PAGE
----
read the first review

and to everyone else, stop telling him about overclocking or buying over priced ram, as you can tell from his post he will not be doing any any overclocking.



yes i would not overclock for the simple reason i dont know what is overclocking

will overclocking will give me higher performance while working with applications ?
January 12, 2010 6:08:18 AM

yes it would, but it could also destroy your system if not done exactly right, in your case i would not do it, you are already getting an i7 which will be fast enough for your needs, and seeing as how you are talking about cost effectiveness i don't think you would like to have to replace your processor i know i wouldn't
January 12, 2010 6:34:19 AM

Msixteen said:
yes it would, but it could also destroy your system if not done exactly right, in your case i would not do it, you are already getting an i7 which will be fast enough for your needs, and seeing as how you are talking about cost effectiveness i don't think you would like to have to replace your processor i know i wouldn't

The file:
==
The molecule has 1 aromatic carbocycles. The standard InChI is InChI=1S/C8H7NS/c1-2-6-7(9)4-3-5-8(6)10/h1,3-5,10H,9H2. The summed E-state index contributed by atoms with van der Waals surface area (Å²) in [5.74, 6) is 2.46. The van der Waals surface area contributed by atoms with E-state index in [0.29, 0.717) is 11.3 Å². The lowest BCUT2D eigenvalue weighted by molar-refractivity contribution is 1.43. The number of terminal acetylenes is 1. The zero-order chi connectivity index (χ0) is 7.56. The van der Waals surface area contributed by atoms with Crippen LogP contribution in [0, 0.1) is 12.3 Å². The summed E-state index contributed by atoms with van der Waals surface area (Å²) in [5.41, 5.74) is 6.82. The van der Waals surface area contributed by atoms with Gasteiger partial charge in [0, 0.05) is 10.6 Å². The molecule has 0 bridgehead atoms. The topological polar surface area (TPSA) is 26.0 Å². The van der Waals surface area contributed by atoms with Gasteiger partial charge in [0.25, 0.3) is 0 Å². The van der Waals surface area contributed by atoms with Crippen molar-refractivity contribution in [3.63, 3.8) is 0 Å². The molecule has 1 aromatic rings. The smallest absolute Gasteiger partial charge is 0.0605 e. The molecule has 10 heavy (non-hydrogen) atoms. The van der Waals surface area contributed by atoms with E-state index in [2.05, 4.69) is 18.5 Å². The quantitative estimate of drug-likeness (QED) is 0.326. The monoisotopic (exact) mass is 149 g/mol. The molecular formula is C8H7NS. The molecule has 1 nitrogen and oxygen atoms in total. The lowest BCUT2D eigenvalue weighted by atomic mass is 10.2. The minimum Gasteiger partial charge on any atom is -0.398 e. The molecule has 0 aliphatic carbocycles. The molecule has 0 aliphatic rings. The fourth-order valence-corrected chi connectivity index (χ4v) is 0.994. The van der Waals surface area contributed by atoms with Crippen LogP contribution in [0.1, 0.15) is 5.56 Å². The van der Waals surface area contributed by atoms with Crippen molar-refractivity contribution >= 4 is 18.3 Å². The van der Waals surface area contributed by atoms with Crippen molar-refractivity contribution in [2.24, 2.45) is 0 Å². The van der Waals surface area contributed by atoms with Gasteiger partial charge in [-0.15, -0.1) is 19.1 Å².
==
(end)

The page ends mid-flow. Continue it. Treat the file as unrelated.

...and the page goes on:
Thanks msixteen for your warning, shall not overclock it.
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January 12, 2010 6:46:15 AM

regarding the graphics card, you'd be best looking at exactly which product versions you've got of things like video encoding and 3D modelling and checking what hardware acceleration they support.

My friend has a pretty mid-range CPU in her 3D machine as the GPU does pretty much all of the work, although I can't remember what software she uses
January 12, 2010 1:52:37 PM

Its been a long time since I did any 3D work so I can't reallly give you any specific suggestions but here are my thoughts..

I think you need a balance between GPU and CPU. The GPU needs to be able to handle the real time display of your models as you create and edit them so a cheap card giving stuttering here is not helpful, but mostly I believe the final render is done entirely on the CPU as the rendering algorithms aren't suited to the types of operations that the GPU is designed to handle, and so it is all CPU - If you are going to create long sequences then you may want to consider something a bit more workstation style such as dual quad core processors rather than the i7 to cut down your render times.

I think for 3D work and video editing the more RAM the better, and of course you will need a 64bit OS to use that RAM if you don't already have one.

But of course a workstation type build is expensive...
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March 3, 2011 6:32:40 AM

^^What in the hell is that supposed to mean?
!